Byrnes is the author of a number of books on the role of the Catholic Church in politics, among them Catholic Bishops in American Politics, Transnational Catholicism in Post Communist Europe, and most recently, Reverse Mission: Transnational Religious Communities and the Making of US Foreign Policy.

He has been a weekly panelist on WCNY-TV’s Ivory Tower for over ten years, and he also currently appears regularly on News Channel 9’s Newsmakers with Dan Cummings.

See Tim Byrnes discuss the second Presidential Debate.

The League of Women Voters

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The League of Women Voters of the Syracuse Metropolitan Area is a nonprofit and nonpartisan political organization encouraging the informed and active participation of citizens in government.

The League influences public policy through education and advocacy, with two separate and distinct roles:

Voters Service/Citizen: The League presents unbiased nonpartisan information about elections, the voting process, and issues

Action/Advocacy: The league is also nonpartisan, but, after study, it uses it’s positions to advocate for or against particular policies in the public interest

Andrew Lunetta, Founder of A Tiny Home for Good, to Speak at the Firebarn

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The Strathmore Speaker Series is proud to announce that Andrew Lunetta, Founder and Executive Director of A Tiny Home for Good, Inc., will speak at the Strathmore Speaker Series on Thursday, October 13th, 2016 at 7:00 pm.

Lunetta, who lived in Syracuse as a child and attended Ed Smith Elementary through third grade, grew up in Massachusetts before returning to Syracuse in 2008 to attend Le Moyne College.  He graduated from Le Moyne in 2012 with a degree in Peach and Conflict Studies and went on to earn his Masters in Public Policy from Syracuse University’s Maxwell School in 2014.

Drawn to helping others since a gap year spent substitute teaching in Cleveland, Ohio through the AmeriCorps program, Lunetta quickly sought out ways to help others upon his return to Syracuse. As a freshman at Le Moyne, he started volunteering regularly at the Brady Faith Center, an organization which would eventually invite him to join its board. Through the center Lunetta became involved with helping the city’s homeless and quickly found his calling. He created a drop-in center, started a program that provides sandwiches, and began a bike give away program for the Center’s homeless patrons.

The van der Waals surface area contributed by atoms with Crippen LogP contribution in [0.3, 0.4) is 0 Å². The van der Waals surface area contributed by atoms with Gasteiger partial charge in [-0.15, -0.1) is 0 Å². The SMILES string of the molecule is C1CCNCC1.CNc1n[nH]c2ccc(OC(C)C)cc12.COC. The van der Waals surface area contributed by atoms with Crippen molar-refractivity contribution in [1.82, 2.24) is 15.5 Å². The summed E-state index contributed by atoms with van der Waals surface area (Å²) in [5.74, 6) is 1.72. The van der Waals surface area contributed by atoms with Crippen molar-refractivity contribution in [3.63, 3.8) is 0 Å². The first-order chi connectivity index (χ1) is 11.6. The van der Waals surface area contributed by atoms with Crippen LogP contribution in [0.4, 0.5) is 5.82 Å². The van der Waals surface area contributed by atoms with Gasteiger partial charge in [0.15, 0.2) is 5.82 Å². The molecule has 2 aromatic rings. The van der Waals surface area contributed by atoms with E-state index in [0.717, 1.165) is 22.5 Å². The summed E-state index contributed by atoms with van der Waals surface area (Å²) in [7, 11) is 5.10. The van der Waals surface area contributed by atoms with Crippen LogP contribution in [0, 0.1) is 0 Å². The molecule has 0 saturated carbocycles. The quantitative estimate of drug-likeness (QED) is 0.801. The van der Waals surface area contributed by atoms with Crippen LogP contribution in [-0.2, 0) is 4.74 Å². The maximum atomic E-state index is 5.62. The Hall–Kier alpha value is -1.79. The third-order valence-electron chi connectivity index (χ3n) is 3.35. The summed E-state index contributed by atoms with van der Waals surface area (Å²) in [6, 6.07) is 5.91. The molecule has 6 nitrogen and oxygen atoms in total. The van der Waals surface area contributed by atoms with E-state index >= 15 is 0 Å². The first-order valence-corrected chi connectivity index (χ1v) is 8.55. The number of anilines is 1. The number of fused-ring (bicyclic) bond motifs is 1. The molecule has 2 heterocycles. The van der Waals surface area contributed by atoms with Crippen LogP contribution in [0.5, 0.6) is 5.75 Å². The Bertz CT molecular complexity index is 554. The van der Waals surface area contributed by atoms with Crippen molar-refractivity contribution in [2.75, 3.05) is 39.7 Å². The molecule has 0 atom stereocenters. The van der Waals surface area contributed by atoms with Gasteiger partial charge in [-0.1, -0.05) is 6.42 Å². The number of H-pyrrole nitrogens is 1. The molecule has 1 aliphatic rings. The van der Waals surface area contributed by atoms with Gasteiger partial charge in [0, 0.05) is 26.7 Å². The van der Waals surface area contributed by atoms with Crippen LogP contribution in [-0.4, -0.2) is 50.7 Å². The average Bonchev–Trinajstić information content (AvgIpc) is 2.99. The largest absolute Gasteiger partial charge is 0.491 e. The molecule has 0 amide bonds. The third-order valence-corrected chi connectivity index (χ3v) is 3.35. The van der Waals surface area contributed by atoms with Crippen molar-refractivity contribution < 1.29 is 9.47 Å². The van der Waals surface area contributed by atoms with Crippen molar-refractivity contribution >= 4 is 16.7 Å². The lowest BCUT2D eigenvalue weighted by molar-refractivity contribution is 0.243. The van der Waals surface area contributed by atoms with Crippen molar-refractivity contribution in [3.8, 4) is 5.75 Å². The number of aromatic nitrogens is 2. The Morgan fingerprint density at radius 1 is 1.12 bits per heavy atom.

His involvement with the Center eventually led to the establishment of his latest endeavor, the A Tiny Home for Good project in 2014, which aims to provide affordable, safe and dignified housing for Syracuse’s homeless. With the help of volunteers, the project completed the construction of its first two homes on Rose Street in Syracuse earlier this year.

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Each modest home measures 12′ by 20′, and contains a single room that includes a living area, bed, kitchen, and bathroom. They also include a small outdoor shed to store they occupants’ bikes. Costing less than $25,000 each to construct and making use of already vacant lost, the project’s homes are a compelling alternative to VanKeuren Square, a state-of-the-art East Side housing complex for homeless vets that cost $11.4 million for 50 units, or $228,000 per apartment.

Since finishing his first two homes, Lunetta has begun construction of three new homes on South Salina Street which are expected to be completed this fall and plans are already in the works to build more new homes near the Rescue Mission.

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Sean Kirst on “Syracuse: What I loved, why I stayed, what still drives me wild”

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Writer and long-time Strathmore resident, Sean Kirst, will speak on Syracuse: What I loved, why I stayed, what still drives me wild at the Firebarn at 2 pm, Sunday, October 18th, 2015. The event is free and open to the public.

Since receiving his first paycheck as a journalist more than 38 years ago, Sean Kirst has built his writing career on his passion for the cities and countryside of Upstate New York. Before coming to Syracuse, Kirst worked for newspapers in Rochester, Niagara Falls, and his hometown, Dunkirk, New York. Kirst joined The Post-Standard/Syracuse Media Group as a writer in 1988 and became a columnist in 1991. Today his work focuses primarily on civic issues – often starting at the neighborhood level – involving struggle, hope and passage, the themes that dominate our Upstate lives.

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Photo from Newshouse.

In 2009, Kirst became the first Upstate journalist to win the Ernie Pyle Award for human interest writing, presented annually to the one journalist nationally who best personifies the approach and ethic of Pyle, the renowned World War II correspondent. In 2010, Kirst received both the national Sigma Delta Chi Award for excellence in column writing and the national Capitol Beat award for commentary, for his columns on state government in Albany. He has won two national Clarion Awards for opinion writing. Kirst has also been recognized by the American Association of Sunday and Features Editors for his interactive involvement with readers, through his blog, and he has been honored by the U.S. Justice Department for sensitivity to victims of violent crime. In 2014, the Syracuse Press Club added his name to its Wall of Distinction.

Kirst is also the author of “The Ashes of Lou Gehrig,” a collection of baseball essays, and co-author of “Moonfixer: The Basketball Journey of Earl Lloyd,” the autobiography of basketball Hall of Famer Earl Lloyd, who in 1950 became the first African-American to play in the National Basketball Association. The England-based Tolkien Society credits Kirst with proposing the worldwide Tolkien Reading Day that is now held every March, a celebration that always includes a gathering in Central New York.

Born in 1959, Kirst lives in Syracuse with his wife, Nora, a kindergarten teacher in the Syracuse city schools. They have three children: Sarah, Seamus and Liam.